As soon as the first warm day hits in spring, people head out to start getting their garden in shape ready for the summer.
This often leads to clinics seeing a sudden increase in low back pain, and various joint pain patients. However, these injuries could be avoided if a few simple changes and considerations are made when people first head out into the garden.
Often these injuries arise from people taking on prolonged physical work after spending a lengthy period of time being inactive. When starting to get your garden in shape, injuries typically come from 2 types of strain:
1) Sudden traumatic strain like a slip or heavy lift.
2) A mild but sustained strain over a prolonged period.
People tend to be aware of the first type of strain and will instinctively try to avoid situations that may cause it, but the second type is often not considered. When a mild strain is maintained for a prolonged period then the tissues under strain begin to steadily fatigue, fail, and then strain. This often results from people heading out into the garden and spending relentless uninterrupted hours performing the same gardening activity.
With 2 simple considerations, the likelihood of injury can be reduced:
1) Take frequent breaks and accommodate rest periods as well as keeping your gardening tasks varied (avoiding repetitive strain)
2) Be aware of your posture and avoid positions that may increase strain, some ways to do this are detailed below:
When weeding avoid stooping over whilst keeping the legs straight, instead try to bend the knees and squat down to the level you are weeding at. If your knees are uncomfortable with this action then you may prefer to perform a lunging action or use a kneeling cushion and kneel down. With any position you choose, try to maintain an upright neutral posture to avoid low back slumping.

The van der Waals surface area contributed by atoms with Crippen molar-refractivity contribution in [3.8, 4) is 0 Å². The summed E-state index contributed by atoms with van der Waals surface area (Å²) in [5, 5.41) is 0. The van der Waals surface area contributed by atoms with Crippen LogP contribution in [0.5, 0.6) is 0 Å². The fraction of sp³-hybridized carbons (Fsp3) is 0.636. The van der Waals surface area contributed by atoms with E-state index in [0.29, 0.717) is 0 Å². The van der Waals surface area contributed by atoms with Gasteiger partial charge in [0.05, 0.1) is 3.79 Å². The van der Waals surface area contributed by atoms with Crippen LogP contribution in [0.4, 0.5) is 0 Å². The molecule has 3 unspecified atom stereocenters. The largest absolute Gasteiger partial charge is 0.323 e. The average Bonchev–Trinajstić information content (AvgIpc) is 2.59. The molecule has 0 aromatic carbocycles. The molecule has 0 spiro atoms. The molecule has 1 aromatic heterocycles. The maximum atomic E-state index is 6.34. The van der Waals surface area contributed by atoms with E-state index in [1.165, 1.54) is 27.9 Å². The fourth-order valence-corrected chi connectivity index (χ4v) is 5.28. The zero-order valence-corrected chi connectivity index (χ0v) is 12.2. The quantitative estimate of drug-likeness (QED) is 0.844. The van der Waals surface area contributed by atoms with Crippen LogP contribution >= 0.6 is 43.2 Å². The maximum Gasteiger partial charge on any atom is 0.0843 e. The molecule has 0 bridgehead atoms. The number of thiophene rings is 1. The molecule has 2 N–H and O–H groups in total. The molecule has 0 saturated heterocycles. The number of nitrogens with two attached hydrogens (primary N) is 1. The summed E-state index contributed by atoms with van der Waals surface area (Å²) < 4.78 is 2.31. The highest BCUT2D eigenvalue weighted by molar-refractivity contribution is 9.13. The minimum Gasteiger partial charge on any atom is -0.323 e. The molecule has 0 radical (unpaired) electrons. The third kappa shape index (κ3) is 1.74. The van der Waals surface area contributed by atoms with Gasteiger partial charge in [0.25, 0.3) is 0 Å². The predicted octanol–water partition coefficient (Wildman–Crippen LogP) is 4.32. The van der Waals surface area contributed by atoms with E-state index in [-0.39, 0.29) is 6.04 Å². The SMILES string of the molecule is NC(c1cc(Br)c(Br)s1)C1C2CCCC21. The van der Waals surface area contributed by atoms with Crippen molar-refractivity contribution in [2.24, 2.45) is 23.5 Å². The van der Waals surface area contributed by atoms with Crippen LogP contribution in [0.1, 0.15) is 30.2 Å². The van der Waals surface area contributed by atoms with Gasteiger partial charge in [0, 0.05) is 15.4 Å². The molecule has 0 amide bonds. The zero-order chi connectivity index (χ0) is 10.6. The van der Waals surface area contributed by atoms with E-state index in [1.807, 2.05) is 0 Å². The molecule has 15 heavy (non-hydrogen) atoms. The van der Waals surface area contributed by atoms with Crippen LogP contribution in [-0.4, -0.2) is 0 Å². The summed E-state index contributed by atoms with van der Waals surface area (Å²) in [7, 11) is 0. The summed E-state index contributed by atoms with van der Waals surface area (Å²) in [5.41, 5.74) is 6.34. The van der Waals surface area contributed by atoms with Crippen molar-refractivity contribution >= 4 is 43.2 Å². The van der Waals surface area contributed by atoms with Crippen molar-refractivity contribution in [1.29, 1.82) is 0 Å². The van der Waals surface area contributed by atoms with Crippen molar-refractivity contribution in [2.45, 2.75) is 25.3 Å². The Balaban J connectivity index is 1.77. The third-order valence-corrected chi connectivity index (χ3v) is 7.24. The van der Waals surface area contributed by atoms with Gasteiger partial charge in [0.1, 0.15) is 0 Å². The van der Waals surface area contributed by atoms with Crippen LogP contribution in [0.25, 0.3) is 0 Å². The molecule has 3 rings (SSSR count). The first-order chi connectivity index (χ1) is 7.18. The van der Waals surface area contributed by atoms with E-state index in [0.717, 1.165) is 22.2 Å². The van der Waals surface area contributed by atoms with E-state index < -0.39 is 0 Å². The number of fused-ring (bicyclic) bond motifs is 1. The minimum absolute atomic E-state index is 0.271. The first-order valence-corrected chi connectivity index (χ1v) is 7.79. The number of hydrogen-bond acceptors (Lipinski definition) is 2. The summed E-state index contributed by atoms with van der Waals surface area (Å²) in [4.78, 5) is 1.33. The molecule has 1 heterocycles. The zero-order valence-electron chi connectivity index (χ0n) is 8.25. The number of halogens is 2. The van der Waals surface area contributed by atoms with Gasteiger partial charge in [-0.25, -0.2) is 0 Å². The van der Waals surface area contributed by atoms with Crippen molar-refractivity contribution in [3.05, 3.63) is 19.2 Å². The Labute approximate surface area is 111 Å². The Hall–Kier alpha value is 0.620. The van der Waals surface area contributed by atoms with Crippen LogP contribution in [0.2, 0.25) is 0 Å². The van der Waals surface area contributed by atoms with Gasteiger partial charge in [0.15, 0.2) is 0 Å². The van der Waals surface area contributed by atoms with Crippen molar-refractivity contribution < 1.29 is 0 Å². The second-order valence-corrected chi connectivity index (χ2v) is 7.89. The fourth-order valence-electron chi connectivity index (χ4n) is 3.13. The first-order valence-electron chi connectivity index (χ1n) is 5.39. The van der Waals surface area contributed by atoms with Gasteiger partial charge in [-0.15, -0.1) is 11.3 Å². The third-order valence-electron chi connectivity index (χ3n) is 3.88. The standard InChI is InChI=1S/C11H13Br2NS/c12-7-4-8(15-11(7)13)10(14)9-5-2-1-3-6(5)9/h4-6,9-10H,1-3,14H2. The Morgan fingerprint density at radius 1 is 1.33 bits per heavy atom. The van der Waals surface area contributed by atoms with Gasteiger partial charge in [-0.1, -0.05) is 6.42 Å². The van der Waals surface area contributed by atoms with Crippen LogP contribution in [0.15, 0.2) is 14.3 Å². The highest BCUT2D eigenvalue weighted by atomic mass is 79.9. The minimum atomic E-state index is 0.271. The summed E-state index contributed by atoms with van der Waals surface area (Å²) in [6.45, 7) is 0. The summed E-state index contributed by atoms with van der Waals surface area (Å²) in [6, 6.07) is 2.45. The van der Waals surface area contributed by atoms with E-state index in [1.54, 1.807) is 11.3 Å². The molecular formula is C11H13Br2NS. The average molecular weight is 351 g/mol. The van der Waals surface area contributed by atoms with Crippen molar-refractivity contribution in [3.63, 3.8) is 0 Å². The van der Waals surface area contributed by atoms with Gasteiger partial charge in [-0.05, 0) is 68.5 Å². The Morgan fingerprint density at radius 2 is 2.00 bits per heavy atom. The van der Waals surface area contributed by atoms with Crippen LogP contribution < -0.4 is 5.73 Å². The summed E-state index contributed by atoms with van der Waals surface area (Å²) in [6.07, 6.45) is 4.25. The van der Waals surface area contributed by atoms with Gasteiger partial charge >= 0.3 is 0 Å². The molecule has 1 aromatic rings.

When digging avoid stooping forwards at the hips and instead partly flex the knees, using a wide and shallow squat stance. Keep the chest proud as you work to help maintain an upright posture. Many low back injuries occur when a slumping action is combined with a twist or turn as well.
When potting try to set the pots at a level you can work at with an upright posture; for example, at a level where you can sit and work. This reduces the strain involved and makes it easier to maintain an upright position. Also, be aware of your lifting technique to reduce strain and the chance of injury.
Considering these points and being aware of the strain you’re placing on your body will allow you to alter you gardening practices and hopefully reduce the chance of suffering pain and injury.
Guest blog by Alexander Pouros, Registered Osteopath